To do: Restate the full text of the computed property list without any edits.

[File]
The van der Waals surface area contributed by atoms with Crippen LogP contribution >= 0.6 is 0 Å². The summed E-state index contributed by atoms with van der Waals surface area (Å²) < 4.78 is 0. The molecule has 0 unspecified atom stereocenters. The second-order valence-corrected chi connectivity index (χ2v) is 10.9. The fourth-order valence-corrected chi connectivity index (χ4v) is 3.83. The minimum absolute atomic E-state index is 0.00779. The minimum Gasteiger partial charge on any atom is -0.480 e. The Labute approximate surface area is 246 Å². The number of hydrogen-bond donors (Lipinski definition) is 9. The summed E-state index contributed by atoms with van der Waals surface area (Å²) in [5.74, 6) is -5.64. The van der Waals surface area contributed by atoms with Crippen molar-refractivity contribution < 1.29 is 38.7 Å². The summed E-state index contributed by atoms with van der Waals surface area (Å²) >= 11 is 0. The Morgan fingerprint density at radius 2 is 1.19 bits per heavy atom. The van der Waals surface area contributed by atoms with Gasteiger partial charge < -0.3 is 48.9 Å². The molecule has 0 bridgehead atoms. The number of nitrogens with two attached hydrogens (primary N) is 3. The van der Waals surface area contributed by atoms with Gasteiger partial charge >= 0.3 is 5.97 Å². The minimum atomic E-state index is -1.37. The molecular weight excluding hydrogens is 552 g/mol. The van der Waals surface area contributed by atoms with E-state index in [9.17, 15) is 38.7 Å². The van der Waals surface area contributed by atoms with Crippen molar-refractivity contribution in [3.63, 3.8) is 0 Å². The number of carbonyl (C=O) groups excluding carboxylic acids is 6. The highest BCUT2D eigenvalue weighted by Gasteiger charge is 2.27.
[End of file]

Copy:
The van der Waals surface area contributed by atoms with Crippen LogP contribution >= 0.6 is 0 Å². The summed E-state index contributed by atoms with van der Waals surface area (Å²) < 4.78 is 0. The molecule has 0 unspecified atom stereocenters. The second-order valence-corrected chi connectivity index (χ2v) is 10.9. The fourth-order valence-corrected chi connectivity index (χ4v) is 3.83. The minimum absolute atomic E-state index is 0.00779. The minimum Gasteiger partial charge on any atom is -0.480 e. The Labute approximate surface area is 246 Å². The number of hydrogen-bond donors (Lipinski definition) is 9. The summed E-state index contributed by atoms with van der Waals surface area (Å²) in [5.74, 6) is -5.64. The van der Waals surface area contributed by atoms with Crippen molar-refractivity contribution < 1.29 is 38.7 Å². The summed E-state index contributed by atoms with van der Waals surface area (Å²) >= 11 is 0. The Morgan fingerprint density at radius 2 is 1.19 bits per heavy atom. The van der Waals surface area contributed by atoms with Gasteiger partial charge < -0.3 is 48.9 Å². The molecule has 0 bridgehead atoms. The number of nitrogens with two attached hydrogens (primary N) is 3. The van der Waals surface area contributed by atoms with Gasteiger partial charge >= 0.3 is 5.97 Å². The minimum atomic E-state index is -1.37. The molecular weight excluding hydrogens is 552 g/mol. The van der Waals surface area contributed by atoms with E-state index in [9.17, 15) is 38.7 Å². The van der Waals surface area contributed by atoms with Crippen molar-refractivity contribution in [3.63, 3.8) is 0 Å². The number of carbonyl (C=O) groups excluding carboxylic acids is 6. The highest BCUT2D eigenvalue weighted by Gasteiger charge is 2.27.